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JBS Reopens One Plant, Suspends Production At Another Over COVID-19 Concerns

April 20, 2020
As the coronavirus continues to spread, “essential” food manufacturers have to make a delicate dance of when to close and open plants.

JBS USA announced April 20 that they would cease operations at a third U.S. plant as the coronavirus continues to spread in plants deemed critical by stay-at-home orders. JBS’s Worthington, Minnesota pork production factory will cease operations after two days to finish processing existing inventory. On the same day, the US wing of the Sao Paulo-based food processing company reopened its Souderton, Pennsylvania beef processing plant. A third company plant near JBS USA’s national headquarters in Greeley, Colorado remains closed.

According to JBS USA, the plant, which employs more than 2,000 workers, will remain closed indefinitely. The workers will continue to be paid.

In a statement, President of JBS USA’s pork division Bob Krebs said the decision was not made lightly. “We have taken aggressive actions to keep coronavirus out of our plant and keep this critical infrastructure facility operational.” He expressed hope that more widespread testing for coronavirus implemented by Governor Tim Walz “will help all of us better understand the measures we must take to stop its potential spread.”

Measures implemented by JBS at active factories reportedly include taking employee temperatures as they enter the plant, providing personal protective equipment, staggering shifts, hiring dedicated cleaning staff to work “continuously,” waiving short-term disability waiting periods, and providing vulnerable employees with full pay and benefits for staying home.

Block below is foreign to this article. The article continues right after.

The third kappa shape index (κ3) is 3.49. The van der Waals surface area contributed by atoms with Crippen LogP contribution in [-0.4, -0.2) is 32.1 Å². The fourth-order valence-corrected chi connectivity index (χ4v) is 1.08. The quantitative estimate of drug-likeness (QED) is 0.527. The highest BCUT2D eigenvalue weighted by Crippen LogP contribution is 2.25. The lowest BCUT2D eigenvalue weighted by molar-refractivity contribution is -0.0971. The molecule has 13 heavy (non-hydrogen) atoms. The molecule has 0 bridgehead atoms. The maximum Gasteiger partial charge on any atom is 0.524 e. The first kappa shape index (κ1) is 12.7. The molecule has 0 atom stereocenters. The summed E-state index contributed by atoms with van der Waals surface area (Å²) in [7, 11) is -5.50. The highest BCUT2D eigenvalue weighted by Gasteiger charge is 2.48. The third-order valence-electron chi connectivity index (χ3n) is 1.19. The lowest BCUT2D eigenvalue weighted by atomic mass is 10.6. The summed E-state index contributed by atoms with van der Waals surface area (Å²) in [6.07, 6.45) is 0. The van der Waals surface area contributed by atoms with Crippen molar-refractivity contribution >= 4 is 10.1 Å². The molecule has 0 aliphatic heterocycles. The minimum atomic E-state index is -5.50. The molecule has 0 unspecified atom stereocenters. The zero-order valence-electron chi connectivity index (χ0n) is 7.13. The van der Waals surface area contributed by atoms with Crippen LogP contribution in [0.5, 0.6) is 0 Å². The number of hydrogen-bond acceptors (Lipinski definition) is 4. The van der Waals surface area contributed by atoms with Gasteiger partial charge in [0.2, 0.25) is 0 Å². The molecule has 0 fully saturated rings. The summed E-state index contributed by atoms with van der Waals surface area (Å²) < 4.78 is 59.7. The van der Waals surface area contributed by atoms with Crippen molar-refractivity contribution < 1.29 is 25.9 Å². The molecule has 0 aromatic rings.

The JBS USA statement also contained a note on an additional threat to ordinary production: absenteeism. “When COVID-19 is prevalent in the community, fear is heightened, absenteeism rises, and the challenge of keeping the virus out becomes greater,” the statement reads. “When absenteeism levels become too high, facilities cannot safely operate.” According to the Greeley Tribune, hundreds of workers called off work at JBS USA’s Greeley, Colorado location after several workers tested positive for the virus. According to NPR, Tyson Foods employees have also responded by staging walk-outs.

The opening and closing factories reflect the uncomfortable situation food processors in the United States are faced with. Businesses that work with grocery supply chains and food supply in general are considered “essential” by stay-at-home orders, requiring them to remain open even as nonessential businesses send workers home with paid leave to reduce the risk of virus transmission.

Last week, on April 12, Smithfield Foods closed a pork production plant in Sioux Falls, South Dakota, after the South Dakota governor and Sioux Falls mayor wrote them a letter asking them to. In that letter, the pair of officials pointed out that the Sioux Falls plant was connected to more than 50% of cases in the state.

According to Smithfield Foods, that one plant is normally responsible for almost 5% of all of the pork production in the United States. That led Smithfield CEO Kenneth Sullivan to express concern about how the virus might imperil the country’s regular food supply: Keeping grocery stores, another essential business, running and stocked is “impossible” without running food production plants, said Sullivan.

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